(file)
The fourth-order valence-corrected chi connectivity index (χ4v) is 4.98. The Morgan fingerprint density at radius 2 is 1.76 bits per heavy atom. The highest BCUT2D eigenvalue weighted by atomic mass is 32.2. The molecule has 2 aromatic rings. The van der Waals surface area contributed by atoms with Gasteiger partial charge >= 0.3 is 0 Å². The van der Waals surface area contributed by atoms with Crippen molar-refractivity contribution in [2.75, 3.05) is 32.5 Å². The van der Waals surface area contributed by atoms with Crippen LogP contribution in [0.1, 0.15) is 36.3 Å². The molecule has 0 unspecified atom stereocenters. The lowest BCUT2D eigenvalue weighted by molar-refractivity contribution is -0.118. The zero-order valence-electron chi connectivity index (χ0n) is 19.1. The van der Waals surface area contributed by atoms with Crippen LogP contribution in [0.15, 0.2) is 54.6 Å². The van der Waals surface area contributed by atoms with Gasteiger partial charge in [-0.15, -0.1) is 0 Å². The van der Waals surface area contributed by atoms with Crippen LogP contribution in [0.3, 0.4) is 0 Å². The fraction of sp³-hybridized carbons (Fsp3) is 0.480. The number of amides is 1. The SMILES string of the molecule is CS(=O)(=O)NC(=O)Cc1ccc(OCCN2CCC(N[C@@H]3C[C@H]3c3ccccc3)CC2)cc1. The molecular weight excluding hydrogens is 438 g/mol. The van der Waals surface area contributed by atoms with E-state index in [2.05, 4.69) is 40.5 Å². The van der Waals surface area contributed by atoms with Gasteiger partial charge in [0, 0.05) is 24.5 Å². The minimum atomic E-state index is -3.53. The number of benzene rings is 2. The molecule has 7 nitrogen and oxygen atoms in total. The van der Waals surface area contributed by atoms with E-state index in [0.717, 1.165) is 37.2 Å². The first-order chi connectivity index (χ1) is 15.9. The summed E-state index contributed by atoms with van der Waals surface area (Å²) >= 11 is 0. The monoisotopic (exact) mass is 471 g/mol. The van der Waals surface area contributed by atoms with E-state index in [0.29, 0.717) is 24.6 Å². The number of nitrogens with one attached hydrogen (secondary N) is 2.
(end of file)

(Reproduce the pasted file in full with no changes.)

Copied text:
The fourth-order valence-corrected chi connectivity index (χ4v) is 4.98. The Morgan fingerprint density at radius 2 is 1.76 bits per heavy atom. The highest BCUT2D eigenvalue weighted by atomic mass is 32.2. The molecule has 2 aromatic rings. The van der Waals surface area contributed by atoms with Gasteiger partial charge >= 0.3 is 0 Å². The van der Waals surface area contributed by atoms with Crippen molar-refractivity contribution in [2.75, 3.05) is 32.5 Å². The van der Waals surface area contributed by atoms with Crippen LogP contribution in [0.1, 0.15) is 36.3 Å². The molecule has 0 unspecified atom stereocenters. The lowest BCUT2D eigenvalue weighted by molar-refractivity contribution is -0.118. The zero-order valence-electron chi connectivity index (χ0n) is 19.1. The van der Waals surface area contributed by atoms with Crippen LogP contribution in [0.15, 0.2) is 54.6 Å². The van der Waals surface area contributed by atoms with Gasteiger partial charge in [-0.15, -0.1) is 0 Å². The van der Waals surface area contributed by atoms with Crippen LogP contribution in [0.3, 0.4) is 0 Å². The fraction of sp³-hybridized carbons (Fsp3) is 0.480. The number of amides is 1. The SMILES string of the molecule is CS(=O)(=O)NC(=O)Cc1ccc(OCCN2CCC(N[C@@H]3C[C@H]3c3ccccc3)CC2)cc1. The molecular weight excluding hydrogens is 438 g/mol. The van der Waals surface area contributed by atoms with E-state index in [2.05, 4.69) is 40.5 Å². The van der Waals surface area contributed by atoms with Gasteiger partial charge in [0, 0.05) is 24.5 Å². The minimum atomic E-state index is -3.53. The number of benzene rings is 2. The molecule has 7 nitrogen and oxygen atoms in total. The van der Waals surface area contributed by atoms with E-state index in [0.717, 1.165) is 37.2 Å². The first-order chi connectivity index (χ1) is 15.9. The summed E-state index contributed by atoms with van der Waals surface area (Å²) >= 11 is 0. The monoisotopic (exact) mass is 471 g/mol. The van der Waals surface area contributed by atoms with E-state index in [0.29, 0.717) is 24.6 Å². The number of nitrogens with one attached hydrogen (secondary N) is 2.